False Alarms: How the Fork-Tailed Drongo Lies its Way into a Free Meal
Some animals rely on brute force to win a meal, and others rely on clever traps, but a little African bird is getting attention for its own sly hunting strategy: pathologically lying.
The forked-tailed drongo acts as a sentinel in its desert environment, giving a genuine alarm call when it spots an approaching predator. Other animals grow to trust the bird's alarm as a sign of predators. But this behavior is all part of an elaborate ruse.
With its hooked beak and aggressive temperament, the drongo is well equipped to earn its meals the traditional way, but when prey is not abundant the birds get deceptive. On occasion, the drongo will give off a fake warning call to fool animals into fleeing and abandoning their food.
The birds are also master con artists, capable of imitating the sounds made by the many different species that shares its desert habitat with, so it can run its ruse from a variety of angles, faking the alarm calls of other birds and even meerkats.
Scientists already knew that the drongo is a deceitful bird, but their latest research on the creature reveals the extent of its deception.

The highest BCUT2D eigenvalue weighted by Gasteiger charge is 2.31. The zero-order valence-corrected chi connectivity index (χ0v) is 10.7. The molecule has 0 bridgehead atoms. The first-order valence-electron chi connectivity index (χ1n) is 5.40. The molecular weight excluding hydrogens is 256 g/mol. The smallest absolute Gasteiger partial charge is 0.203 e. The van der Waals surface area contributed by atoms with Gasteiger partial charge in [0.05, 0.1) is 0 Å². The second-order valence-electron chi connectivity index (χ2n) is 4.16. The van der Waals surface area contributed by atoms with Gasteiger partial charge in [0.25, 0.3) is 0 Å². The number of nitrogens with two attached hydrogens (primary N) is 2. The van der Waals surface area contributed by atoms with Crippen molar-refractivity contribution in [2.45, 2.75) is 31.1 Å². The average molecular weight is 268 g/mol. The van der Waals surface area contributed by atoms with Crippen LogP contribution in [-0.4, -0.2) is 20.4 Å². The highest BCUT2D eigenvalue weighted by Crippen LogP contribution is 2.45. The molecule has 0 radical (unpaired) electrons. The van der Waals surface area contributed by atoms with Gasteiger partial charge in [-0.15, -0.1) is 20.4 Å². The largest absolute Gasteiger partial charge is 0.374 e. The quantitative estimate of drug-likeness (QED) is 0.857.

The latest study of the forked-tailed drongo took place in the Kalahari Desert in South Africa, near the Botswana border. There, researchers from University of Cape Town in South Africa and University of Western Australia spent nearly 850 hours documenting the forked-tailed drongo. They meticulously observed 64 individuals, recording their calls and behaviors.
All told, about 700 attempted food robberies were recorded.
The thorough study of the bird revealed that some individuals are capable of replicating the alarm calls of more than 30 individuals.
To keep the unsuspecting victims from catching on, the drongo plays out an elaborate game of deception, sometimes blurting out legitimate alarm calls and sometimes giving fake ones, and it does this with one of its six own unique calls or the calls of one of the many other species it can imitate.
The researchers found that the drongo obtains about 20 percent of its meals through tricking other animals into abandoning their food.
The research, led by evolutionary biologist Tom Flower, is published in the journal Science.